That means Huihui, Kaanapali Beach Hotel’s innovative Hawaiian-themed restaurant and ocean voyaging academy that debuted in late June, can serve diners under its roof. However, current capacity rules allow for only 130 of its 258 seats to be used, including bar seating, according to John White, the hotel’s director of sales and marketing. The 5,000-square-foot restaurant hopes to add patio seating gradually as staffing — still in short supply throughout Hawaii — allows.
“We haven’t changed any guest-facing operations. We continue to see decent activity with a slight downturn due to lower occupancy following Gov. Ige’s announcement on Sept. 23,” White noted. “On the employee side, most of our staff have already received the vaccine, but we had the remaining handful get vaccinated per the mayor’s mandate.”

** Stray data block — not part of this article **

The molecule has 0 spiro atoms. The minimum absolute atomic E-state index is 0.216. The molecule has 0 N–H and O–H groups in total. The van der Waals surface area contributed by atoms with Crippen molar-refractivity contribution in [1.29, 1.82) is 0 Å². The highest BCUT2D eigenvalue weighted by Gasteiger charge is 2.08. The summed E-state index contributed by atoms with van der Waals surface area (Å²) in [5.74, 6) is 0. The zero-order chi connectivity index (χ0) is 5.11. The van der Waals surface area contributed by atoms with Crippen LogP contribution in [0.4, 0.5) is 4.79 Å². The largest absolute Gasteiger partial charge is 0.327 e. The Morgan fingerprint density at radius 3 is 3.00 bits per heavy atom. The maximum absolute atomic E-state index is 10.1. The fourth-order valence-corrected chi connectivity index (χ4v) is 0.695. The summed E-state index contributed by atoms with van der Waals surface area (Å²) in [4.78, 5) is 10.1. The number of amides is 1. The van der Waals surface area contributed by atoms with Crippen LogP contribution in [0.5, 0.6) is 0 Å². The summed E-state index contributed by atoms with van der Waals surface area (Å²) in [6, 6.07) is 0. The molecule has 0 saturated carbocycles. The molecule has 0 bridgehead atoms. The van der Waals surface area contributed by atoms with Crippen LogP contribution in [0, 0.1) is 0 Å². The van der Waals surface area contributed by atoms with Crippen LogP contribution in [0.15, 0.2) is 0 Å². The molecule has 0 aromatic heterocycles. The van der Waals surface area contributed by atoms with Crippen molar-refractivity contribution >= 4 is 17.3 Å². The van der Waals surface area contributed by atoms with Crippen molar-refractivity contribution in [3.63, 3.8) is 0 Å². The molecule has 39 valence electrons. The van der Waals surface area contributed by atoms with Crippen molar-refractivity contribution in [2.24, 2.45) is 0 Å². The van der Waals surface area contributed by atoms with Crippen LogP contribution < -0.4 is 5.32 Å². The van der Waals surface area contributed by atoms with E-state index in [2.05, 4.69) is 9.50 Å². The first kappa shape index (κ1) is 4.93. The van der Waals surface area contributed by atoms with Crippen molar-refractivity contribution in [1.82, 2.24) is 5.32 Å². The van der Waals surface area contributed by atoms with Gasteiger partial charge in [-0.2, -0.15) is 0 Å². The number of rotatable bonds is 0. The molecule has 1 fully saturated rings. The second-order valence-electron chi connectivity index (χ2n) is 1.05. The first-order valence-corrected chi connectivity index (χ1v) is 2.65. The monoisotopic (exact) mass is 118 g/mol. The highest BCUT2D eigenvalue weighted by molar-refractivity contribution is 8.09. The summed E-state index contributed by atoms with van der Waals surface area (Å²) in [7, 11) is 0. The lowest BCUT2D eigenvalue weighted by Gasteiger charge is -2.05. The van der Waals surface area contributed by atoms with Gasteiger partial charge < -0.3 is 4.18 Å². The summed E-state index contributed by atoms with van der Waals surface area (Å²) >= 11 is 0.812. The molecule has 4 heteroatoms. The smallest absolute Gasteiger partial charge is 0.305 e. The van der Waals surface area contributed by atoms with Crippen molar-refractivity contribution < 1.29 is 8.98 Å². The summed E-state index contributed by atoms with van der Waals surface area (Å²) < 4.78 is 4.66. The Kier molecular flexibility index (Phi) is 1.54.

Vaccination rates were also already high at Merriman’s Hawaii, which has a destination restaurant on each of the state’s four largest islands. The company made headlines in mid-August, weeks before the Oahu and Maui rules were announced, when it became the first in Hawaii’s hospitality industry to require workers to be vaccinated.
“We were about 35% unvaccinated and 30% of our staff used this as an initiative to go out and get vaccinated,” said chef-owner Peter Merriman, noting that “less than 5%” of some 300 to 400 employees across the state had left the company over the new policy. “It’s not easy to find employees right now, but it’s a cost we’re willing to bear.”

Merriman's Kapalua in Maui was the first restaurant in Hawaii to require vaccines for its employees.